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Campaign style furniture

campaign dresser                                                                                      There are some beautiful campaign style dressers popping up on the internet as makeovers.  Look at these lovely painted versions in very bold colours.  Campaign style furniture was designed to be portable or “knock down”so that officers could take it with them when they went to war.  The brass edges and classic brass handles that both these dresser have were actually for practical purposes. The edges were reinforcement and the handles were used for looping straps through.  The furniture reflected the officer’s stature and was often of very high quality sometimes even made by Sheraton or Chippendale. An officer expected to have many of the conveniences of home when he went to far off places.  It was also ingenious in its design; there were, for example, chairs and tables whose legs either folded up or were removable and packed neatly into something.  The furniture lost its connection to the military in the 20th century when modern warfare changed how officers travelled but it has never lost its place in popular design.  The dark wood, usually mahogany or teak, and the brass fittings suggest luxury and history.


The most popular piece of furniture historically was the Wellington chest.  It was a tall, narrow chest of drawers; the right hand side of the frame overlapped the drawers and locked. Apparently, the Victorians came up with all kinds of secret compartments for this type of dresser.    Here is an example :   plymouth_auction_525                                                                                                                                                                                                                               Another simple but beautiful small table is what the French call a “gueridon”.  This is often a small round table supported by columns or a tripod of legs.  Campaign style ones have hinges or look like they would fold.  This picture is a good example:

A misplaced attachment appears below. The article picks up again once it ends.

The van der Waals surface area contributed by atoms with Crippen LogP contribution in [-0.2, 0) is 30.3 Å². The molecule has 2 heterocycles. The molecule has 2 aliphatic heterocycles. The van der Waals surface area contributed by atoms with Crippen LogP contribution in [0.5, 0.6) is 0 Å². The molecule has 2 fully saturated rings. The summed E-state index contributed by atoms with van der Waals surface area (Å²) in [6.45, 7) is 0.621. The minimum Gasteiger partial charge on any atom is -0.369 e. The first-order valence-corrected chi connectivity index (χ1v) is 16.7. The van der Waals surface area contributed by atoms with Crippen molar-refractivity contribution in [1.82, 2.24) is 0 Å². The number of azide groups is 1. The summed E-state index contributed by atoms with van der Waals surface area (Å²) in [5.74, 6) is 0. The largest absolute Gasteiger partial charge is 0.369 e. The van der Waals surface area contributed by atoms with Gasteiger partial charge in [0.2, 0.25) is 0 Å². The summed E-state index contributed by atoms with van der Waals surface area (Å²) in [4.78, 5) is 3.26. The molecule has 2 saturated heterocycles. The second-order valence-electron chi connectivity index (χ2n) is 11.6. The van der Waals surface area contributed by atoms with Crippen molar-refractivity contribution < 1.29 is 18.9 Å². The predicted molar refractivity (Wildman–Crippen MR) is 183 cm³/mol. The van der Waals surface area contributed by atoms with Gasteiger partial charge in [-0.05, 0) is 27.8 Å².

My mother-in-law had a very nice folding Butler’s table that she would set up occasionally for a party.  It served as a bar and had a carved mahogany tray on the top and folding legs, something like this example:


Campaign furniture has also contributed a lot of folding chairs that we still use.  The Roorkhee chair is the forerunner of the portable canvas chair that goes into its own bag that most people use when they go camping or to an outdoor event.  You can still buy a Roorkhee chair made in India by  J&R Guram that is rosewood, canvas and buffalo hide.  It looks like this:Roorkhee_Chair_4c469a08ef384

According to Wikipedia, another popular folding chair was the Paragon chair which has had many modern versions, such as what is known today as a Butterfly chair.

My favourite pieces have to be the desks.  They usually have x-style legs and are simple but elegant designs like this version:


The Bombay Company which has made its name by making reproductions of fine English furniture has had many versions of campaign furniture.  The name of the company was chosen because it conjures up images of the British Raj and classic wood furniture.

I recently purchased 2 end tables off Kijji that I was going to paint in AS Old White because the tops are scratched.  However, I like them so much in their original wood that I probably won’t do anything to them.  They are a modern version of campaign style as they have Parsons legs but do have the brass edges. IMG_0480


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